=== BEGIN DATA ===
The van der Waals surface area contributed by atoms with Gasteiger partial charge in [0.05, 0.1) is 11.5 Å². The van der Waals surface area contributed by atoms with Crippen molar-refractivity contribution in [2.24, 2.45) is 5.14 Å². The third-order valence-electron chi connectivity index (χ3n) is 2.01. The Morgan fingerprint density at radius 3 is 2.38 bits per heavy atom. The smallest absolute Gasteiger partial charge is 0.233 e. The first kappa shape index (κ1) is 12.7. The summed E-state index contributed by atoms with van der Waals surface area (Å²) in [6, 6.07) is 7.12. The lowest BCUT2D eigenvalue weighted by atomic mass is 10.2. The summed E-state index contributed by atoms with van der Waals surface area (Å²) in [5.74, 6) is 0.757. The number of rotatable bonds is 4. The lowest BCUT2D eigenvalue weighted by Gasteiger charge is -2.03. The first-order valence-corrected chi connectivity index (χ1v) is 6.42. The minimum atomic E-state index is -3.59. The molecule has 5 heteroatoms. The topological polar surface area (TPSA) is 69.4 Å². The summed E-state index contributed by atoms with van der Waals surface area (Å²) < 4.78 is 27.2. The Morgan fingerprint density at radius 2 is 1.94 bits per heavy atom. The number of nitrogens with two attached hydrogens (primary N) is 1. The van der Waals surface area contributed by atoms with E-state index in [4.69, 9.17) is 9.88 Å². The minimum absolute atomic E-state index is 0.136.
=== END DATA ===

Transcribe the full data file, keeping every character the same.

The van der Waals surface area contributed by atoms with Gasteiger partial charge in [0.05, 0.1) is 11.5 Å². The van der Waals surface area contributed by atoms with Crippen molar-refractivity contribution in [2.24, 2.45) is 5.14 Å². The third-order valence-electron chi connectivity index (χ3n) is 2.01. The Morgan fingerprint density at radius 3 is 2.38 bits per heavy atom. The smallest absolute Gasteiger partial charge is 0.233 e. The first kappa shape index (κ1) is 12.7. The summed E-state index contributed by atoms with van der Waals surface area (Å²) in [6, 6.07) is 7.12. The lowest BCUT2D eigenvalue weighted by atomic mass is 10.2. The summed E-state index contributed by atoms with van der Waals surface area (Å²) in [5.74, 6) is 0.757. The number of rotatable bonds is 4. The lowest BCUT2D eigenvalue weighted by Gasteiger charge is -2.03. The first-order valence-corrected chi connectivity index (χ1v) is 6.42. The minimum atomic E-state index is -3.59. The molecule has 5 heteroatoms. The topological polar surface area (TPSA) is 69.4 Å². The summed E-state index contributed by atoms with van der Waals surface area (Å²) < 4.78 is 27.2. The Morgan fingerprint density at radius 2 is 1.94 bits per heavy atom. The number of nitrogens with two attached hydrogens (primary N) is 1. The van der Waals surface area contributed by atoms with E-state index in [4.69, 9.17) is 9.88 Å². The minimum absolute atomic E-state index is 0.136.